We used MODG faithfully for Lowell’s 3rd grade and then for the first semester of 4th grade. There were so many things I liked about the program (which I detail below), but slowly found ourselves using less and less of the suggested curriculum until I decided we could no longer officially call ourselves a Mother of Divine Grace family.
In addition to the 3 listed above, we ended up reworking the following subjects as well:
The texts that Mother of Divine Grace suggested for History were good as history texts go. Over time, I found it much easier to rely on the historical books included in our Required Reading List as well as our travel time listening to Story of the World audiobooks as we had previously done, than to schedule in another subject. If you too like this approach, MODG does have fabulous book lists which includes great living history books.
Spelling is not Lowell’s strong suit, and I really wanted the Writing Road to Reading (WRTR) to work for us. I was excited about purchasing one book that I could use for all of my children’s spelling needs. After giving it the good college try, we weren’t seeing enough progress in his spelling and eventually opted for the traditional weekly spelling list and test format. I don’t know that this format achieves better spelling progress than WRTR, but I enjoy the ease of the workbook approach for this subject. (It is worth noting that I kept my Writing Road to Reading text in the hopes that we can use it with a future child.)
Basic writing mechanics.
I liked the Primary and Intermediate Language Lesson books that MODG used, but found Lowell forgetting basic capitalization and punctuation rules in his daily writing. I made him correct his mistakes on a daily basis, but it just wasn’t sinking in. We ended up switching to Seton, because their endless drill seemed to be what he needed to break these habits. We have a long way to go in this department, but have seen a lot of improvement with the increase in practice. Beyond that, I have enjoyed how much he learns about the faith as he works through his Seton workbook.
Ease of implementation.
This past January was a doozy for our family and it was hard for Lowell to continue in his studies while I spent 11 days driving back and forth to the hospital to be with my other child, Christian. It wasn’t that MODG was hard to use, or that Lowell couldn’t do the work independently, but he needed me available to facilitate a lot of the work (like correcting his writing, helping with WRTR, etc.). This is good and fine in most circumstances, but at the time, we didn’t know what the next year (or 10) would hold and he needed to be able to do as much as possible on his own.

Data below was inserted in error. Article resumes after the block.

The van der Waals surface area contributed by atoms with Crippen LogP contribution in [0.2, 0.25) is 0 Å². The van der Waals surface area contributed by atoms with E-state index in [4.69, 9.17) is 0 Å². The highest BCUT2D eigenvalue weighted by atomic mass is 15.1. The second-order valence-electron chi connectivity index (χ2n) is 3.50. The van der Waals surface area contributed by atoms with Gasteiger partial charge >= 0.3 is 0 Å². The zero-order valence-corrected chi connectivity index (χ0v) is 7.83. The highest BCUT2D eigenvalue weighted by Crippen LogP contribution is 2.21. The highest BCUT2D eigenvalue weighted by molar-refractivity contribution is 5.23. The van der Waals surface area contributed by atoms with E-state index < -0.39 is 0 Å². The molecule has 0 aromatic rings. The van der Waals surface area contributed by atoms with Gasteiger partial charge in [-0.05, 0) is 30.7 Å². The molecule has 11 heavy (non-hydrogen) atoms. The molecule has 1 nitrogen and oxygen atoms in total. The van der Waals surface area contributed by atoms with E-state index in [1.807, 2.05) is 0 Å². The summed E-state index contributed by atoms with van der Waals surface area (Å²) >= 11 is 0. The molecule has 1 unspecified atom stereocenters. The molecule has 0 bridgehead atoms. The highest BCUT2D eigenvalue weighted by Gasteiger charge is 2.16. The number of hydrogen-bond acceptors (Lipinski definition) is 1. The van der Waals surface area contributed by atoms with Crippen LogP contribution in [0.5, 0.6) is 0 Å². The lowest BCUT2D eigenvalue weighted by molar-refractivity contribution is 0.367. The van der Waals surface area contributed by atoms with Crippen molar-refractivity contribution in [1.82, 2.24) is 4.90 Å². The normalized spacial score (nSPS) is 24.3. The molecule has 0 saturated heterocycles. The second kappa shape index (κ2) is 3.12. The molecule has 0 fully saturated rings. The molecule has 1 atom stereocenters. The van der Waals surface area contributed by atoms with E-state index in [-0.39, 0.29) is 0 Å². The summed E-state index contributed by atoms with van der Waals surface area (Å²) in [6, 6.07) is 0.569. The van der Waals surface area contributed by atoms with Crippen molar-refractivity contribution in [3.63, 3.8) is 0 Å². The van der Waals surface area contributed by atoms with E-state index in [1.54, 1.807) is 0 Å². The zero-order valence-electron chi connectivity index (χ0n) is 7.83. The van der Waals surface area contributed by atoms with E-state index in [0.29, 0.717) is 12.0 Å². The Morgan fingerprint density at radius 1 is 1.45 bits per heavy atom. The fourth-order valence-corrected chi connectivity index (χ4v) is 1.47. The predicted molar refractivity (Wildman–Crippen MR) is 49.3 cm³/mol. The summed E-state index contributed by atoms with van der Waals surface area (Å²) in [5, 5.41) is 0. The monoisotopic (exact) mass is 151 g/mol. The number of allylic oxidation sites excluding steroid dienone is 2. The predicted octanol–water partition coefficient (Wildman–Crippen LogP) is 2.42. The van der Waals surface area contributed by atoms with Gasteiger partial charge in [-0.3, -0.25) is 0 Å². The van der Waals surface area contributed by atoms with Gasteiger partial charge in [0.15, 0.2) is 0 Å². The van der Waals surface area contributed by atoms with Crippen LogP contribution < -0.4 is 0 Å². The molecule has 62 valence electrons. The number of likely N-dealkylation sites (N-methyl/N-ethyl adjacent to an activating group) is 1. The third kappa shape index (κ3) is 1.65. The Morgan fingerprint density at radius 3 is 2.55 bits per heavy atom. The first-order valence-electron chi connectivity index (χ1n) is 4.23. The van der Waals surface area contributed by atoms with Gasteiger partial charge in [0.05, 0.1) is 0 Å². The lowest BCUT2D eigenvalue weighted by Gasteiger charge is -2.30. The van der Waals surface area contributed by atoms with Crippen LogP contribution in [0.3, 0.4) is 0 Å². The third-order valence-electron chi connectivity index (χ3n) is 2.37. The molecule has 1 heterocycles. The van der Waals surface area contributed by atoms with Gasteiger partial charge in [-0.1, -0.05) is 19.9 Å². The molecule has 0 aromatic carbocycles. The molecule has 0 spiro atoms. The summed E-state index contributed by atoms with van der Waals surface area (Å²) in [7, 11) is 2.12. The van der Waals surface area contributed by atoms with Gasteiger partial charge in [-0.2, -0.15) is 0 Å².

Why I still think Mother of Divine Grace is a Great Program:
So in light of all that, why do I think MODG is still a fabulous program?
Handholding for the Harried Homeschooler.
MODG was a real boost for me as we navigated the move to a more structured homeschool as our children were ready. During the summer, I spent less time fretting over curriculum decisions and more time structuring our homeschool day for success. The syllabus made implementation and checklist creation very easy. Most importantly, MODG helped me to stop curriculum hopping. I think that if your homeschool is lacking structure, rigor, or direction, MODG is a great step for moving your family in the right direction.
There is value too in the continuity of an established program. MODG helped me see the “big picture” and prompted me to make our family’s own scope and sequence.
We did not enroll, but if you have the finances or the inclination, enrollment in MODG is another tool in your homeschooling toolbox. You will have access to a lot of resources like custom weekly checklists, transcripts, accreditation, and consultations that will be a tremendous boon to your homeschool journey.
I enjoy MODG’s living book lists and they help me compile our own family’s required reading list. We haven’t been disappointed with any of the MODG literature suggestions.
MODG uses many materials that can be used from child to child, something we single income homeschoolers can all appreciate!
Solid Classical Education.
Classical education gives our child a solid grounding from which they see truth, beauty, and goodness. MODG materials allowed us to focus on truth, beauty, and goodness in a manageable way.
Our 3 semesters using MODG hardly make me an expert on the program, but I offer you my humble thoughts as you determine your own homeschool direction.